More than a billion people worldwide lack access to reliable electricity, despite multilateral efforts across the globe that have poured resources into improving electricity access and reliability in order to spur economic growth. Research at the University of Chicago and partner institutes suggests that the root of the problem may lie in the fact that society too often views electricity as a right that does not need to be paid for. This sets off a vicious cycle: Consumers regularly don’t pay their full bills and governments often tolerate this. Power utilities then lose money every time they supply more electricity. Eventually, these companies become bankrupt and choose to cut-off supply because they can no longer afford to pay generators without recovering costs from consumers. And finally, because customers then receive poor energy supplies, they are even less likely to pay their full bills.
So what is the way out?
“It is critical to provide lifeline electricity to the poorest, but doing so in a way that causes electricity markets to fail harms everyone,” says study coauthor Michael Greenstone, the Milton Friedman Distinguished Service Professor in Economics and director of the Energy Policy Institute at the University of Chicago (EPIC). “Our view is that no solution will work in the end, unless the social norm that electricity is a right is replaced with the norm that it is a regular product that people pay for, just like food, cell phones, etc.”
Greenstone and his coauthors Robin Burgess (London School of Economics & Political Science), Nicholas Ryan (Yale University), and Anant Sudarshan (UChicago) offer three changes to the current system:
- Subsidy reform: Since consumers of all incomes often enjoy electricity subsidies, subsidies are frequently regressive and poorly targeted. Removing these subsidies and supporting the poor through direct transfers will allow them to pay for power without distorting the electricity market.
- Changing social norms: Introducing consumer incentives and changes to the bill collection process could reduce electricity theft and nonpayment of bills. The study shows that theft is not restricted to the poor. Indeed, larger consumers account for most of the losses.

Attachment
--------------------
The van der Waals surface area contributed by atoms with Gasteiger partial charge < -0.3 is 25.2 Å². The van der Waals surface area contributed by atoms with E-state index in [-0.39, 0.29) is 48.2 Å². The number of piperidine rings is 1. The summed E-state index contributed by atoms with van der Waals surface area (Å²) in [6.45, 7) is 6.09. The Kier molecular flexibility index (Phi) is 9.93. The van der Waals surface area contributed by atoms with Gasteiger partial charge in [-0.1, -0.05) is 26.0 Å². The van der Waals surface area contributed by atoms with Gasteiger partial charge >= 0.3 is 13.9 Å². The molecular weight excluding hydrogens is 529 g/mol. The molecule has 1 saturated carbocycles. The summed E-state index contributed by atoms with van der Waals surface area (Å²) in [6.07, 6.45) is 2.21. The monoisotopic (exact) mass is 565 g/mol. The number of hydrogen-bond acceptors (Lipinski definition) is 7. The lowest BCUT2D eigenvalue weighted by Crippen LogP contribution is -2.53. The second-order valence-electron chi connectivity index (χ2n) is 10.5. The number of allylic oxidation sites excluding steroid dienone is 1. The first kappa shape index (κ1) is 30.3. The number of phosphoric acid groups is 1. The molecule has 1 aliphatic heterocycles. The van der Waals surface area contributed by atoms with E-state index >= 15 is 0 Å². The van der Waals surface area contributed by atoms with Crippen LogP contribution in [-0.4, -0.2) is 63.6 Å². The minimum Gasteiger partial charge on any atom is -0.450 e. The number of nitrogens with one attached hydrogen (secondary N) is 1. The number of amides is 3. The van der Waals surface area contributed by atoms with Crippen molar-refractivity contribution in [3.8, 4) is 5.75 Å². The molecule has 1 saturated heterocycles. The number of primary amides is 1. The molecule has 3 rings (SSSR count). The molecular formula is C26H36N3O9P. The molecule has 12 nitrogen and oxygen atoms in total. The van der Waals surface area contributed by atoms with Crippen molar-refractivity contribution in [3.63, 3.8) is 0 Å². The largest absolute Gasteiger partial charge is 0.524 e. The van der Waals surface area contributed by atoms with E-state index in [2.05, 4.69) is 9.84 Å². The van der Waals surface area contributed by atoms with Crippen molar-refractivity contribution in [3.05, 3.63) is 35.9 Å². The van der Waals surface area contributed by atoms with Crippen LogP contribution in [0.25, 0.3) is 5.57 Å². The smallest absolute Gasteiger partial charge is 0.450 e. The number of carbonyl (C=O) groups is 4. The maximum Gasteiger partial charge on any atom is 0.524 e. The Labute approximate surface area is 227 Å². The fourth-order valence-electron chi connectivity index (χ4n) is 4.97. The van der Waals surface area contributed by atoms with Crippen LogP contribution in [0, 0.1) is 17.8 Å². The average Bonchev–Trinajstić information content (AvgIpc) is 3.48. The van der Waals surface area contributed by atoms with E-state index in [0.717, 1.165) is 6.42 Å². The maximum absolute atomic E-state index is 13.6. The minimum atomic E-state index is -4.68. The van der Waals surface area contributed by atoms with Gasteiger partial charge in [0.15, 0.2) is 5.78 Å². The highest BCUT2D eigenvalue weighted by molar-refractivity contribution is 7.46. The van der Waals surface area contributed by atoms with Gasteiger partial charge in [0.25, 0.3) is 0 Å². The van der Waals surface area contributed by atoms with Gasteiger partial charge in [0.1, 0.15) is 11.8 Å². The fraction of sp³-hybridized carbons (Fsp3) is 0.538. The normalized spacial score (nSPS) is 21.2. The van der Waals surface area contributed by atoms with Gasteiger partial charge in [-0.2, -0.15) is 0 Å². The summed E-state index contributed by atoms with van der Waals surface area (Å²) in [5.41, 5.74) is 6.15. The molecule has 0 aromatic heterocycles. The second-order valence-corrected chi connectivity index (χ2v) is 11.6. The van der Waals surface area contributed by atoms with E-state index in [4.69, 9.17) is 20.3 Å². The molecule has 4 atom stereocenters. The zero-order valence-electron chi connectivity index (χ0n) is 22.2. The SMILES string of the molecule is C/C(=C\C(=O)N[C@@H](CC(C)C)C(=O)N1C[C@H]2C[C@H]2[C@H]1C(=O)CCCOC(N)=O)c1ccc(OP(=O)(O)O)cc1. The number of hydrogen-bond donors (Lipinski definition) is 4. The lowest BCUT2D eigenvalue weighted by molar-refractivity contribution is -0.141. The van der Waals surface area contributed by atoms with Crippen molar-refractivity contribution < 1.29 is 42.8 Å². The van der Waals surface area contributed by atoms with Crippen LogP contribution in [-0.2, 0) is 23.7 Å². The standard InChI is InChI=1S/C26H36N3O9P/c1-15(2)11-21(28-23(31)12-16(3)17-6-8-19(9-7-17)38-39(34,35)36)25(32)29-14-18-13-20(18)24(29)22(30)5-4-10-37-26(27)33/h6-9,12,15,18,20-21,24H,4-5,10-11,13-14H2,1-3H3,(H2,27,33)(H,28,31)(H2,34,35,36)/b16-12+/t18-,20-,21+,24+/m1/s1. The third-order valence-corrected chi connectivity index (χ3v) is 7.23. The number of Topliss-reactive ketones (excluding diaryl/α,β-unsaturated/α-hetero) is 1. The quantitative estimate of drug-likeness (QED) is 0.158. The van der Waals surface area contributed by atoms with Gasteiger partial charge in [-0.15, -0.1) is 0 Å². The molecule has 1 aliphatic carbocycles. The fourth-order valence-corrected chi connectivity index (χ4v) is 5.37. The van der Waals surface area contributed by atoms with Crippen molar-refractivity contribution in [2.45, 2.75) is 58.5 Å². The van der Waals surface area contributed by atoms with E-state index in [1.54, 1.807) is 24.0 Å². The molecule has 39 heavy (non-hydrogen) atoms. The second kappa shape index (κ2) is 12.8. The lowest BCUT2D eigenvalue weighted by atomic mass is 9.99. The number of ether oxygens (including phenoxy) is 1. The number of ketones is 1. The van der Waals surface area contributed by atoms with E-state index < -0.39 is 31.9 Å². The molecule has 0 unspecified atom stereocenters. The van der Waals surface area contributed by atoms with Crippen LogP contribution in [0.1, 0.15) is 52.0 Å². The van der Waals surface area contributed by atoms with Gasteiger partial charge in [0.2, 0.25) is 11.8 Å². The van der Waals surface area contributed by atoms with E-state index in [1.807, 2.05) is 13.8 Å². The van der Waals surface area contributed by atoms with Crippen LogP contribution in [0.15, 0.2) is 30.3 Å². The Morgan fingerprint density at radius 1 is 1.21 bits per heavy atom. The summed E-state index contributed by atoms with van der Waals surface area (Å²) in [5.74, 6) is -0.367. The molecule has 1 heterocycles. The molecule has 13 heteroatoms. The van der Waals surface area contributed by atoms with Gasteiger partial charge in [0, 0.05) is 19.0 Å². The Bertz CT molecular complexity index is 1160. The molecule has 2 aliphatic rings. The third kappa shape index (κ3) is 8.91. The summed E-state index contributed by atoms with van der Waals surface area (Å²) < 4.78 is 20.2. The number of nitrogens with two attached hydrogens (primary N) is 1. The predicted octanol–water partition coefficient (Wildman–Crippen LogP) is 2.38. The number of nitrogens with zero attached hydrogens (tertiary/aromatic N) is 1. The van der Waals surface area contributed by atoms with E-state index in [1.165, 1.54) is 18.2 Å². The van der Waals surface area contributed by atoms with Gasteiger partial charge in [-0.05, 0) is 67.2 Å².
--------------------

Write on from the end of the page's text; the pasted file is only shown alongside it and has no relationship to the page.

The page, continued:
- Improved technology: Technology-based reforms such as using smart meters would explicitly link payments and supply at the individual level.
The study draws upon microdata from poor, rural or small-town communities in Bihar, India, where the link between payment and supply had been severed. In 2017, customers received on average about 17 hours of electricity a day. Some areas paid their full share, while many more paid a share of less than 20 percent and the average paid only 38 percent. Most strikingly, areas that paid more didn’t necessarily get more power electricity. In combining this data with observations from several field experiments in countries like Brazil, Pakistan and South Korea, the researchers found this was indicative of a broader trend.
“At the heart of our recommendations is the goal of achieving universal access to electricity that runs reliably 24-hours a day, every day of the year, and the economic growth that it facilitates,” says Anant Sudarshan, South Asia Director of EPIC. “Many of these policies complement one another and seek to change how people think about electricity—that is, to break the social norm that it is ok to not pay their full electricity bills.”
Among other ideas to encourage bill payment, the team worked with the state-owned electricity distribution company in Bihar, India on an innovative pilot program that linked the amount of electricity supplied to consumers to payment rates in their neighbourhood. Areas that paid their bills more often were thus rewarded with fewer outages. This work, and the underlying vicious cycle undermining electricity expansion, is documented in the film Aayi Gayi—awarded “The Best Film on Human Rights” by the Woodpecker International Film Festival in 2019 and screened at several leading film festivals across the world. Learn more: https://www.aayigayi.com/